AEP’S Appalachian Power unit to install first U.S. use of commercial-scale energy storage technology

COLUMBUS, Ohio, Sept. 19, 2005 – American Electric Power (NYSE: AEP) and two corporate partners finalized an agreement today to install the first megawatt-class advanced energy storage technology to be used on a U.S. distribution system.

A 1.2-megawatt, stationary sodium sulfur (NAS®) battery-based system will be installed at an Appalachian Power Co. substation near Charleston, W.Va., and will be operating by early summer of 2006, before summer peak demand. Appalachian Power is an AEP operating unit. The installation is expected to delay the need for equipment upgrades to the facility by six to seven years, allowing that capital expense to be deferred.

AEP’s partners in the agreement are NGK Insulators Ltd. (NGK) and S&C Electric Company. NGK’s NAS Battery Division will provide the NAS battery and S&C’s Power Quality Products Division will supply the power electronics and serve as system integrator.

The U.S. Department of Energy (DOE), through Sandia National Laboratories, is a supporting sponsor and will contribute to the funding of the project.
This peak-shaving unit is capable of supplying 7.2 megawatt-hours of energy. The battery is expected to last 15 years or 4,000 to 5,000 charge-discharge cycles at 90 percent of full energy capacity.

After the unit has operated six or seven years, AEP will analyze its equipment upgrade options and consider moving the NAS system to another site.

“We’re delighted to install the first commercial-scale application of this technology in the United States,” said Dana Waldo, president and chief operating officer of Appalachian Power. “Its performance should provide valuable information about potential uses elsewhere in the AEP system.”

“Distributed energy storage helps us use our distribution, transmission and generation assets more efficiently,” said Craig Rhoades, vice president–distribution services for AEP. “While our long-term goal is to consider use of distributed energy storage systems throughout AEP’s distribution grid, our short-term objective is to deploy them selectively, based on energy cost savings and on where we can defer upgrades to our distribution system without compromising safety or reliability.”

A similar, but much smaller, NAS-based system installed three years ago at an AEP office park near Columbus in Gahanna, Ohio, was the first U.S. demonstration of the NAS technology. That unit continues to serve the energy and power-quality needs of the Gahanna site.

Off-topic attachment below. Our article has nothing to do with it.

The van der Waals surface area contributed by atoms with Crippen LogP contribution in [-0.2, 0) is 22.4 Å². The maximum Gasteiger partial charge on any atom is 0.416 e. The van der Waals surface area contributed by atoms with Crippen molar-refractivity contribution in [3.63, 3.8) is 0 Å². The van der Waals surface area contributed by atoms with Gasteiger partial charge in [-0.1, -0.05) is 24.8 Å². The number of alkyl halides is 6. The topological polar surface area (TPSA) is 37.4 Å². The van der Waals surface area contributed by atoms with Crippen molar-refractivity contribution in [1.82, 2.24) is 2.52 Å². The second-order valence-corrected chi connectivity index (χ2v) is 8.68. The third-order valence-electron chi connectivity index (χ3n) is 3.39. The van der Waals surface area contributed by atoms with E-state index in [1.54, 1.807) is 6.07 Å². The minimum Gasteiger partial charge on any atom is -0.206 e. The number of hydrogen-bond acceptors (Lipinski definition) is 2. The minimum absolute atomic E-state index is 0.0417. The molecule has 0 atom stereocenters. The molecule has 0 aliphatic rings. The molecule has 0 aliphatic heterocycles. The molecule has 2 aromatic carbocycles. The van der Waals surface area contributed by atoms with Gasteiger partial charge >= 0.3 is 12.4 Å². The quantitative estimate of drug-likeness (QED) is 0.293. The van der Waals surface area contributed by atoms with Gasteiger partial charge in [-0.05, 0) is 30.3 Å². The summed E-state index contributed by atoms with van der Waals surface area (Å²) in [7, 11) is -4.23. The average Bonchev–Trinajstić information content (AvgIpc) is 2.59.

Tsurayuki Okamoto, group executive for NGK’s Power Business Group, said, “We are very proud to have AEP deploy our first megawatt-class NAS battery in the U.S. on Appalachian Power’s distribution system. We commend AEP’s vision and leadership for deploying such advanced technology as part of their distribution system upgrades and optimization for the future.”

Taku Oshima, general manager of NGK’s NAS Battery Division, noted that “NGK in concert with the Tokyo Electric Power Company has commercialized the NAS battery in Japan, where more than 125 megawatts and 750 megawatt-hours of cumulative capacity have been deployed. The deployment at AEP is a key step for introducing our NAS technology to the U.S. market.”

“AEP and S&C have enjoyed a very long business relationship, and this distributed energy storage-system project represents an exciting step into the future,” said Matt O’Kane, vice president of S&C’s Power Quality Products Division. “As the demand for electrical energy grows, so, too, will the deployment of power electronics-based solutions in the management of the power grid in the U.S., and S&C is pleased to be playing a leading role in this project.”

“The use of energy storage for peak shaving and distribution upgrade deferral will lead to a more reliable and effective electricity distribution system in the U.S.,” said Dr. Imre Gyuk, program manager of DOE’s Energy Storage Research Program. “We hope that this important pioneering application by AEP will serve as an example for many more installations throughout the grid.”

American Electric Power owns more than 36,000 megawatts of generating capacity in the United States and is the nation’s largest electricity generator. AEP is also one of the largest electric utilities in the United States, with more than 5 million customers linked to AEP’s 11-state electricity transmission and distribution grid. The company is based in Columbus, Ohio.

NGK Insulators Ltd., headquartered in Nagoya, Japan, is the world’s largest maker of electrical insulators. NGK produces ceramic insulators and other equipment for power transmission and distribution lines and substations and makes fine ceramic components for automobiles, printers and semiconductors. NGK’s engineering group designs and constructs water and sewage treatment systems.

S&C Electric Company, headquartered in Chicago, Ill., specializes in switching and protection systems as well as customized turnkey power system solutions. Their family of PureWave® Power Quality Systems have been installed at facilities worldwide to correct and eliminate power-quality problems. Information about S&C is available at www.sandc.com/pqnr.

The Energy Storage Research Program is part of the Office of Electricity Delivery and Energy Reliability at DOE. The program is managed through Sandia National Laboratories. The goal of the program is to develop advanced energy storage technologies and systems, in collaboration with industry, to increase the reliability, performance and competitiveness of electric generation, transmission and use in utility tied and off-grid systems.

David Hagelin
Corporate Media Relations

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